But neither Amazon nor Google went for that proposition, taking the bold step to wait and see what would happen in a test case of EMI (and 14 music publishers) versus MP3tunes.com. MP3tunes is the brainchild of Michael Robertson, the creator of the original thorn in the side of the music business - MP3.com, one of the companies that started the digital revolution in the first place. The site beat Amazon and Google into the music locker business, allowing the user to store all of their songs in their own virtual locker in the cloud so he/she could stream the music to any of their digital music devices at any time and not have to have all of their songs stored on that device.
In a lawsuit that has major industry ramifications, EMI wanted to get paid if any of their songs were loaded onto MP3tunes. What's more, they asked that MP3tunes effectively police their users to determine if any of the songs were stolen, then make them take them down.
In a ruling yesterday (August 23, 2011), Manhattan district judge William Pauley ruled that MP3tunes (and as a result, any other music locker) is not responsible for what their users upload, clearing the way for people to mix songs they have bought with those that have been offered for free on the internet without worry of having to pay a license fee.
The one stipulation in the ruling is that if a copyright holder finds that a user has uploaded pirated content, the locker company must take down those songs if they're notified.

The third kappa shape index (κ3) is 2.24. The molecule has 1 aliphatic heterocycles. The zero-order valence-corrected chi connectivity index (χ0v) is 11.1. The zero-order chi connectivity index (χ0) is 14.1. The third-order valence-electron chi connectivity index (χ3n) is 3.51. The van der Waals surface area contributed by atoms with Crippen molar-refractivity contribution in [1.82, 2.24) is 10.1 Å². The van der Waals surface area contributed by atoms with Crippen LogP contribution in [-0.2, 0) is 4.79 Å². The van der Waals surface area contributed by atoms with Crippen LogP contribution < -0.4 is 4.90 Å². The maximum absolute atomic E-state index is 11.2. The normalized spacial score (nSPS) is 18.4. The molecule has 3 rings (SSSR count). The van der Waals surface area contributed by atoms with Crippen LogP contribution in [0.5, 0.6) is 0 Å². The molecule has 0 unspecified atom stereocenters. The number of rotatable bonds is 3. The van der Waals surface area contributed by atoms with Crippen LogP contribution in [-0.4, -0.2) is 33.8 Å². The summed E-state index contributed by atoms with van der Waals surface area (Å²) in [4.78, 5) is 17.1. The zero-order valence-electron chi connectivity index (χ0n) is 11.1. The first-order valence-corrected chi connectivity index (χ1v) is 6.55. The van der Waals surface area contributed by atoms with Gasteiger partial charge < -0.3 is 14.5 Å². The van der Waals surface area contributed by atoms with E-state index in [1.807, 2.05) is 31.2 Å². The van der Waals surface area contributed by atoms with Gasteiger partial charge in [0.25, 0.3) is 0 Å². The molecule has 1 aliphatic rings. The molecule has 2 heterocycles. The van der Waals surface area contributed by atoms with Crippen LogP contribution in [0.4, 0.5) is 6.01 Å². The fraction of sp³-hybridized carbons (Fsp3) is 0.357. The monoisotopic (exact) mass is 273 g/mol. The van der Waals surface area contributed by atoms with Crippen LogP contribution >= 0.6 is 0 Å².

OK, let's look at the winners and losers here.
MP3tunes, Amazon, Google Music, any digital music locker - They don't have to pay a license fee to the labels, and they don't have to police their customers.
The user - They can store their music in the cloud without having to worry about being asked to pay a fee for music they can't prove they own.
Music Publishers/Record Labels - They lost a potential major income stream.
Songwriters - Likewise.
Artists - They were bound to make something from that income stream, although probably a pittance of the total amount.
We all seem to leap for joy when the middle man takes a beating, but usually that also means that the creators are taking one too. Virtual music lockers threaten to become the next big thing in music and we'll see if that actually comes to pass by the end of the year or so, but that won't mean much for the real people that need the help - the ones that make the music.
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